Vargas degenerated into a totalitarian dictator, though he sided with the Allies in the Second World War, and was ousted by the army in 1945. About this time Niemeyer joined the communist party, participating by selling newspapers, putting up posters etc.

A republican constitution was adopted in 1946 and in 1956 President Juscelino Kubitschek appointed Niemeyer chief architect for Brasilia. Kubitschek had previously commissioned him to design the Pampulha Complex when he was mayor of Belo Horizonte.

Rather amusingly in 1963 Niemeyer both received the International Lenin Prize and was made an honorary member of the American Institute of Architects.

In 1964 there was another coup by the army, and the military dictatorship banned the magazine Modulo which Niemeyer had begun in 1956. In 1965 he gave up his teaching post in the University of Brasilia in protest against the new education policy, and in 1967 having had several problems with the military police he left Brazil and set up office in Paris.

The 1960s saw the rise of liberation theology in Latin America as hopes of dealing with the area's poverty by economic aid faded.

"Many came to believe that gaps between rich and poor nations could never be closed under the capitalist systems, but that China, and especially Cuba, demonstrated that Marxism held the key to the future for Latin America." (The History of Christianity Lion handbook).

The Catholic Church had been associated with the status quo and European imperialism. However many Catholic priests sided with the poor, and liberation theology grew as a Marxist version of Christianity, with salvation seen as political liberation akin to the Exodus. Having left the Church Niemeyer does not seem to have been influenced by this movement.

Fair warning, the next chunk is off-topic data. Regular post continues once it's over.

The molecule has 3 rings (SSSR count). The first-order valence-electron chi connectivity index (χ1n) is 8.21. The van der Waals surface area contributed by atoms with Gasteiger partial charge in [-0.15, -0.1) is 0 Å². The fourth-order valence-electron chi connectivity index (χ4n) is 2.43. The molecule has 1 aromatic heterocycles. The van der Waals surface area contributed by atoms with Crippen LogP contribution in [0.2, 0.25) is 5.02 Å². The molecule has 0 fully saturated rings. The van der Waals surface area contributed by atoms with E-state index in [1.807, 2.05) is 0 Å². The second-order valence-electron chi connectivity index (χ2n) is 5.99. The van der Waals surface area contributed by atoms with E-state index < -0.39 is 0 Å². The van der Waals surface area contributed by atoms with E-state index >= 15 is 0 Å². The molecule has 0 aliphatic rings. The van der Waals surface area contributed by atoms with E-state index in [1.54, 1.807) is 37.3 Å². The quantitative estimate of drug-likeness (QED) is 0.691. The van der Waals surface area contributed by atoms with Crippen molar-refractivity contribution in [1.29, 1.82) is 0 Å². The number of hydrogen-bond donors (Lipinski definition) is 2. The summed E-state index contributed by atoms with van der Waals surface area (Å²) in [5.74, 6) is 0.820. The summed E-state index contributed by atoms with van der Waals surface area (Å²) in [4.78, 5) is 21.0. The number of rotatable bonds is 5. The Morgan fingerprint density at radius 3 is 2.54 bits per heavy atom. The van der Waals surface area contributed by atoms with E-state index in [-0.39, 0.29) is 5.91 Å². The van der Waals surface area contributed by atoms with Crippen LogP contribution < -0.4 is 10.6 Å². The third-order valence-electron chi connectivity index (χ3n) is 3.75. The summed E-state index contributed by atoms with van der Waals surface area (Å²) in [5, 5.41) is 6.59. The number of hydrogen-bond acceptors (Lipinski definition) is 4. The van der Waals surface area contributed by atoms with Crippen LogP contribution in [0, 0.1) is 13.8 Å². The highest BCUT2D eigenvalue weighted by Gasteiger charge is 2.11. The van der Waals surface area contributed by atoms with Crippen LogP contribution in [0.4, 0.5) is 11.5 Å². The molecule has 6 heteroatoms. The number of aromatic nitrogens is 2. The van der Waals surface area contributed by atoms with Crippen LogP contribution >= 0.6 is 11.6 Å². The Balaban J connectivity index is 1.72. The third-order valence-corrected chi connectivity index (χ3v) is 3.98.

As a Marxist Niemeyer championed the cause of Cuba and distrusted aid - at least he does not believe in socialist architecture in a capitalist country. "It tends to be paternalistic; or worse, it perversely intends to mitigate struggles around old, hard-fought-for demands." (Memoirs p162)

In 1975 Modulo resumed publication; in 1978 he was a founding member and first president of the Brazil Democratic Centre; and in the following year a general amnesty restored political rights in Brazil. In 1990 he left the Brazilian Communist Party, and was decorated Knight of the Order of St. Gregory the Great by the Pope!

It is against this background of political involvement that Oscar Niemeyer followed an ethical quest on behalf of the poor.

It is therefore surprising that as an architect he worked on so few social welfare projects. His explanation is that when he did so he felt that he "was conspiring with the demagogic and paternalistic objectives such projects represent: to mislead the working class, which demands better wages and equal opportunities…. When we built the CIEPS, we were happy to see that poor children liked them, as if the buildings gave the kids hope of some day having access to what only the rich enjoy today." (Memoirs p176).